April's Topic

The topic for this month's round table is on the personal core mineral that you most love or hate in games. My answers here probably won't surprise anyone that even briefly knows me, but I'll try to make the journey interesting. I'll start closer to what I dislike and then work my way from there. Keep in mind that everything is relative and there are no "hard" feelings here.

I've played a lot of games. I've played a very diverse swath of games. I've beta-tested games, I've reviewed games, I've bought more games than a reasonable person might and have a number of crazy opinions about games. I've built crappy little games since High School and I'm currently in what some friends have regarded as "the crazy state of mind" that maybe I want to work for some cool game company or another... [1]

I've learned a lot of things from games. One thing that I've learned from games, for example, is that I suck at playing them. Or at least that's the easiest way to say it in today's vernacular. More apt is the admission that I'm not and have never been a "hardcore" player. In gaming I've tried a wide variety of games and very much am a "jack of all trades, master of none". I've never beaten a Mario game. I can't beat most FPSes without coop help. I managed to snag 100% of the collectibles in Psychonauts on my second play through, but still have yet to best the evil meat circus. I have no qualms about cheating or referring to GameFAQs when I get frustrated and fewer qualms about shutting off a game and switching to a different game when frustration turns to tedium, anger, or boredom.

I have at least a passing love of all genres, that is I can always find something that I love or admire in even the worst game. For instance, I love strategy games for offering such interesting narratives and intrigued by "God/Master/Commander" gameplay, but I've never managed to be very successful at them. I'm not good at micro-managing resources and I can do reasonably well in every guided tutorial that I've seen but generally fail to synthesize the component parts into a smooth enough whole to have much success in the actual game. I played a few hours of Sins of a Solar Empire the other night and it brought me nearly to tears. I thought I was doing reasonably well, taking my time, exploring the nearby planets. Then I was rolled over by pirates and watched it all crumble slowly and relentlessly. Driven back to my home world with just about no ships and the resources to slow disaster but not avert it. I know some of what I did wrong and I could read all the stuff that GameFAQs has to offer, but I know that ultimately I don't think I'll ever be very successful in the game. I appreciate it for lovely panoramas, though.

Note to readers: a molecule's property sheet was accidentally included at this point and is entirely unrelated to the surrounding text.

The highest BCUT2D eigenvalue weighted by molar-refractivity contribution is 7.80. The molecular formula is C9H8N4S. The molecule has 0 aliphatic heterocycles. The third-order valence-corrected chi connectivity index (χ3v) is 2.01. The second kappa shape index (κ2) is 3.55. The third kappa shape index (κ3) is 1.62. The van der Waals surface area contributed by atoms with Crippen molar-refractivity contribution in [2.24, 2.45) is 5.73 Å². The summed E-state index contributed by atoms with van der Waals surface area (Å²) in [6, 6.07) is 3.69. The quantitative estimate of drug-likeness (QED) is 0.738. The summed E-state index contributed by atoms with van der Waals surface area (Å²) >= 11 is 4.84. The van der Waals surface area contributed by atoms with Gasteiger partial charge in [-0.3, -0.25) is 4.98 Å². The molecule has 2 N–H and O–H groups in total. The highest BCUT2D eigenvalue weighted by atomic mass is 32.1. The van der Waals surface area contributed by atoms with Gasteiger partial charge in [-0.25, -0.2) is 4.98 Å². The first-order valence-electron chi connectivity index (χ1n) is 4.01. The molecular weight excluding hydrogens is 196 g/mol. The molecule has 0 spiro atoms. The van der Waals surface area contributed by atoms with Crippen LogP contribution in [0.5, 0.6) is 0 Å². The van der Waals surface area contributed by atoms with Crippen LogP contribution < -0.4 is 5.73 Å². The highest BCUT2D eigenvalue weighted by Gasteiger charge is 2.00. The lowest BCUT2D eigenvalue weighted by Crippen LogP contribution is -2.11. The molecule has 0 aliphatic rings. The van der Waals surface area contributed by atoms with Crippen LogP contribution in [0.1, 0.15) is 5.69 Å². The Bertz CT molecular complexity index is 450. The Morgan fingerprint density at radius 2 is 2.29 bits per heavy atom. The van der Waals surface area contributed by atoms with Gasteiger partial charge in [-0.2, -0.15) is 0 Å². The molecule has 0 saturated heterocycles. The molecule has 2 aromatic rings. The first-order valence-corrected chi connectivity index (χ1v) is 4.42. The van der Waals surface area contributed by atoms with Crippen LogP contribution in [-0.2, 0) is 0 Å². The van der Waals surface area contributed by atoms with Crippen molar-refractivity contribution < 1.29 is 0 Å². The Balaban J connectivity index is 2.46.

I have a passing love of all genres, but there is one genre that more often than not leaves me cold and uninterested: the RPG, particularly the JRPG. I find pen and paper RPGs somewhat fascinating (with LARP much more interesting to me), but computer RPGs generally have all of the soul of an Excel spreadsheet and none of the heart (ex: epic VBA macros to fight the tedious hordes of those damned numbers). (I do think that many RPGs would benefit from VBA macros...) I loathe the traditional turn-based tedium that is typical to most RPGs. I hate grinding to level a character. Skill optimization is similar to my lack of skill in strategy game optimization, but less fun failing (nothing like grinding for six levels after selecting a skill only to find out the very next boss is impervious to it). I've level-capped only 2 characters ever in RPGs. The only RPG I've beaten (ever) is Mass Effect and I played it like an FPS with amazingly forgiving aiming. (I put more thought into my equipped plasmids in Bioshock than I did with my skills in Mass Effect...) Then there is the fact that so many RPGs are medieval fantasy and frankly I just find that flat- out boring. The Lord of the Rings is a boring epic of things that I mostly don't care about. [2] The entire width and breadth of fantasy descended from LotR is pretty much in the same basket. I mean, I mostly enjoyed Ocarina of Time's gameplay, but wasn't interested enough in the story to find out how it ends, particularly once the dungeons started feeling too repetitive and the boss battles too over-complicated.

What I think shines through the feelings of what I hate in games stems from my complaints about gameplay in RPGS. RPGs often have very interesting stories, or at least so I'm often told, but most of them I only know from "campfire stories" because I get cock-blocked by the gameplay. In my experiences gameplay in RPGs are more often than not obstacles to the story and not very interesting obstacles at that. For as much as people claim to love the stories in RPGs the designers so often forget to cater them to much more than a select hardcore group that grew up on particular mechanics in the SNES era and never cared to really push beyond that. I'm being overly harsh here, and I know that, but to a certain extent I do think there is a rut that RPGs have found and its hard for them to think outside of it. I'm tempted to pick up Lost Odyssey but "two hours between save points" sounds like something out of one of my nightmares. I don't understand how you can put so much work into a storyline that spans 4 DVDs and have such a player-punishing mechanic. How can you have pride in your story if you can't expect players to finish it? At the very least, why do FPSes often have "godmode" cheats, but there's no such voodoo equivalent for RPGs?